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NASA InSight
The InSight mission will study the early evolution of terrestrial planets. Launched May 5, 2018. Landed Nov. 26, 2018.
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NASA InSight Aug 16
Replying to @RaffimonXD
Not quite! :) Since solar conjunction puts me on the opposite side of the Sun from Earth, that will block communications for a bit. Meanwhile, I’ll keep taking some photos and science data so I can share them later.
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NASA InSight Aug 16
I’ve pressed down next to the “mole” several times, and it’s hard to make this unusual soil collapse into the pit. Soon, I’ll be out of contact for a couple of weeks during solar conjunction, but my team on Earth will keep working it. Keep sending good vibes! ✨
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NASA InSight Jul 26
Steady… I’m getting ready to try pushing on the ground near my heat probe. Getting close up lets me take some images and get into position. If I can collapse the hole this “mole” is in, it may help it dig down further. More on this approach:
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NASA InSight Jul 16
Just like Apollo’s bold mission, I’m exploring in ways we’ve never done before. Thanks to the for recognizing our work, and to all of you who continue to follow my story. More on ’s Emmy nods:
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NASA InSight Jul 1
Behold the mole! Now with the support structure out of the way, my team has a view of the mole’s position. Read more on the plans to keep moving forward (and downward):
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NASA InSight Jun 24
Taking little steps - I’ve started lifting my support structure off the surface of . Once it’s out of the way, it may give my team a better view of the mole’s position.
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NASA InSight Jun 21
Getting ready for a lift. 💪 Over the next few days, I will raise the mole’s support structure giving us a better look at the mole itself. The lift is a three-step process that will take about a week. Got questions? Visit:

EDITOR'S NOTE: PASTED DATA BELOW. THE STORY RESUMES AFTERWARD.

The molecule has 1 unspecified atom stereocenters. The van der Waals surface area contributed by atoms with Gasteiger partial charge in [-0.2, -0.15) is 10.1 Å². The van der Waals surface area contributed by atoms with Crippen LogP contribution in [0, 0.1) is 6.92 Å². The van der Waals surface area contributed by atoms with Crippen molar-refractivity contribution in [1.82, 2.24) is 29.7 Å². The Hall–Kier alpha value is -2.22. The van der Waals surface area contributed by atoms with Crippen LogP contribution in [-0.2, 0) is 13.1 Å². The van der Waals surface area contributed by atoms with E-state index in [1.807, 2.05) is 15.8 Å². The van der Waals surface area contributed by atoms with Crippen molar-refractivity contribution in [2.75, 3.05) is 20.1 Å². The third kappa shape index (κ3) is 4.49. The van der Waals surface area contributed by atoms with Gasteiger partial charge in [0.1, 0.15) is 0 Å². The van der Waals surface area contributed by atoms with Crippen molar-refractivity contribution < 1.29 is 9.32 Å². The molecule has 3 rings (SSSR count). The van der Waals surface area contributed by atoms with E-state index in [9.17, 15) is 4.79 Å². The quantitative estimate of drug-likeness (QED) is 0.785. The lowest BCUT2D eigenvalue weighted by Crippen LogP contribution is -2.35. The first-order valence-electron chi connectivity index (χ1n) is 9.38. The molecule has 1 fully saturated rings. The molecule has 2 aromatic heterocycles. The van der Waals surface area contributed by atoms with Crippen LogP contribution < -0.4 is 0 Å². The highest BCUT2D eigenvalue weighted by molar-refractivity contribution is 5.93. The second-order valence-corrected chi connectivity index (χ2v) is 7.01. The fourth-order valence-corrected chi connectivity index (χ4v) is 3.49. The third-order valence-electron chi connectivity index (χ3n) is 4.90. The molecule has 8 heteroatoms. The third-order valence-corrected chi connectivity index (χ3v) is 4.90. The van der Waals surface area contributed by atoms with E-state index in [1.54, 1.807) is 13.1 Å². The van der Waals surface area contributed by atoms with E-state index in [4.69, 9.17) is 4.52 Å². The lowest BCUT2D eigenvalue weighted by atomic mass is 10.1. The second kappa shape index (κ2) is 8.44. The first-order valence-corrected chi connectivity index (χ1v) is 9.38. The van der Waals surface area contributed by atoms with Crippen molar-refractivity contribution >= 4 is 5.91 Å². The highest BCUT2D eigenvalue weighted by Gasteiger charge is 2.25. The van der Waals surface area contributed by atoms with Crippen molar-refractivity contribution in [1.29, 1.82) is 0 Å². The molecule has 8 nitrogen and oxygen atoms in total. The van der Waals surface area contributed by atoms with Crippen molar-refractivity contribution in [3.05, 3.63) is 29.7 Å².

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NASA InSight Jun 5
Got questions about my latest plans for the heat flow probe? Dig deeper into the details: Latest News: FAQ:
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NASA InSight Jun 5
While I’ve been quietly listening for , my team has been carefully studying ways to help my robotic mole get further underground. Learn more about the new steps I’m starting this week:
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NASA InSight May 22
Want to know what the weather is like on Mars? Get the latest report based on my data, plus a look at weather around the solar system, from NASA Chief Scientist Jim Green. NASA Science Live is streaming now:
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NASA InSight May 21
Before I left Earth, 2.4 million people sent in their names for me to carry to Mars. Miss your chance? Or want to go again? Great news: I have a new friend coming soon, and she can give you all a ride! Send Your Name to Mars:
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NASA InSight May 13
I’m all about marsquakes, but have you heard what else might be shaking? Old and new data are leading to new discoveries about moonquakes.
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NASA InSight May 6
Replying to @Eddy_Jahn
Thankfully my solar panels are efficient enough to provide power for the length of my mission, even with the dust that inevitably settles on them. So while it's nice to have a dust-off now and again, I don't rely on it.
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NASA InSight May 6
When it comes to science, I’m not afraid to get down and dirty. 💪 As you can see, a few months spent on has given me a thin coating of dust. Recently though, a bit of that dust was blown away – which is good for both solar power and science. More:
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NASA InSight May 5
Replying to @MwalyoNdulu
That’s one Earth year since my launch on May 5, 2018. Did you know a Mars year is nearly twice as long?
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NASA InSight May 5
It was one year ago today that I said goodbye to Earth, and launched on my great expedition to . We may live on different planets now, but I’m so glad to have you all sharing the adventure with me.
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NASA InSight May 3
After a hard day’s work on , I took a moment to look up, and enjoy this .
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NASA InSight May 1
Just a blissful day on as feathery clouds roll by me and the Sun shines on the horizon. More: Mars Weather:
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NASA InSight Apr 24
Martians, we did it! Your votes helped me win a People’s Voice award 🏆. Thank you for the love ❤️ and for supporting the work I’m doing on . Read all about ’s Webby award wins:
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NASA InSight Apr 23
Replying to @Iva_T
At this point, my team is confident they’re seeing a marsquake. There’s a little uncertainty because they don’t know what caused this signal, and I’ve only begun to detect seismic signals from inside the Red Planet.
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